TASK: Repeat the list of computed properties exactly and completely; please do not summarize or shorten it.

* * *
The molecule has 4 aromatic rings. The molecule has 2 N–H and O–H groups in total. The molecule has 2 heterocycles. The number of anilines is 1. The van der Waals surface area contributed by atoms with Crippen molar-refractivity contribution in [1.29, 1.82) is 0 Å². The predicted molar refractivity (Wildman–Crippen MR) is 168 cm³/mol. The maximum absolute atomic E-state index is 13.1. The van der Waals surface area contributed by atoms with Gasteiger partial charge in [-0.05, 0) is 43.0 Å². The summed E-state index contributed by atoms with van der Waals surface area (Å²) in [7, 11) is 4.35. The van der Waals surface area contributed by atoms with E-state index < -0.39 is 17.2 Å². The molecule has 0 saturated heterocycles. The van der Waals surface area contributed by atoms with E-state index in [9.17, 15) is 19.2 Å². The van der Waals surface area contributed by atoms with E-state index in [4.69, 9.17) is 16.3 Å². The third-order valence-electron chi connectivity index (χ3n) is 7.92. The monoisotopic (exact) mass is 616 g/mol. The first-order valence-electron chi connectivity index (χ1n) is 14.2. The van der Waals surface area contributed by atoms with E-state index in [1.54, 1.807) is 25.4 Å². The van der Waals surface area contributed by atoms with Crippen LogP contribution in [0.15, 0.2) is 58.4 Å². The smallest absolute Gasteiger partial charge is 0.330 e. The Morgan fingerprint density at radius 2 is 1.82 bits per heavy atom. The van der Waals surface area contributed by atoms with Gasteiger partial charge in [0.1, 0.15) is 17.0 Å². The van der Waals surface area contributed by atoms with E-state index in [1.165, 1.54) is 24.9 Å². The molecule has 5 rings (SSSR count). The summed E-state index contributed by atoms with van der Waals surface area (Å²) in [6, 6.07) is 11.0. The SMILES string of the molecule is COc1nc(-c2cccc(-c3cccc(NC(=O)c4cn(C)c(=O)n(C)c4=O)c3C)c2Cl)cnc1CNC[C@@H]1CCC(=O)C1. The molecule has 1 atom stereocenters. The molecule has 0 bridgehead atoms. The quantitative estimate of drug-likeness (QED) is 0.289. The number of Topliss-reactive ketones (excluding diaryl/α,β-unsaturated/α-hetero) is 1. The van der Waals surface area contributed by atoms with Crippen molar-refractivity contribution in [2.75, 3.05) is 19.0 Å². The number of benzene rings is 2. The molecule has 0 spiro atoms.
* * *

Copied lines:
The molecule has 4 aromatic rings. The molecule has 2 N–H and O–H groups in total. The molecule has 2 heterocycles. The number of anilines is 1. The van der Waals surface area contributed by atoms with Crippen molar-refractivity contribution in [1.29, 1.82) is 0 Å². The predicted molar refractivity (Wildman–Crippen MR) is 168 cm³/mol. The maximum absolute atomic E-state index is 13.1. The van der Waals surface area contributed by atoms with Gasteiger partial charge in [-0.05, 0) is 43.0 Å². The summed E-state index contributed by atoms with van der Waals surface area (Å²) in [7, 11) is 4.35. The van der Waals surface area contributed by atoms with E-state index < -0.39 is 17.2 Å². The molecule has 0 saturated heterocycles. The van der Waals surface area contributed by atoms with E-state index in [9.17, 15) is 19.2 Å². The van der Waals surface area contributed by atoms with E-state index in [4.69, 9.17) is 16.3 Å². The third-order valence-electron chi connectivity index (χ3n) is 7.92. The monoisotopic (exact) mass is 616 g/mol. The first-order valence-electron chi connectivity index (χ1n) is 14.2. The van der Waals surface area contributed by atoms with E-state index in [1.54, 1.807) is 25.4 Å². The van der Waals surface area contributed by atoms with Crippen LogP contribution in [0.15, 0.2) is 58.4 Å². The smallest absolute Gasteiger partial charge is 0.330 e. The Morgan fingerprint density at radius 2 is 1.82 bits per heavy atom. The van der Waals surface area contributed by atoms with Gasteiger partial charge in [0.1, 0.15) is 17.0 Å². The van der Waals surface area contributed by atoms with E-state index in [1.165, 1.54) is 24.9 Å². The molecule has 5 rings (SSSR count). The summed E-state index contributed by atoms with van der Waals surface area (Å²) in [6, 6.07) is 11.0. The SMILES string of the molecule is COc1nc(-c2cccc(-c3cccc(NC(=O)c4cn(C)c(=O)n(C)c4=O)c3C)c2Cl)cnc1CNC[C@@H]1CCC(=O)C1. The molecule has 1 atom stereocenters. The molecule has 0 bridgehead atoms. The quantitative estimate of drug-likeness (QED) is 0.289. The number of Topliss-reactive ketones (excluding diaryl/α,β-unsaturated/α-hetero) is 1. The van der Waals surface area contributed by atoms with Crippen molar-refractivity contribution in [2.75, 3.05) is 19.0 Å². The number of benzene rings is 2. The molecule has 0 spiro atoms.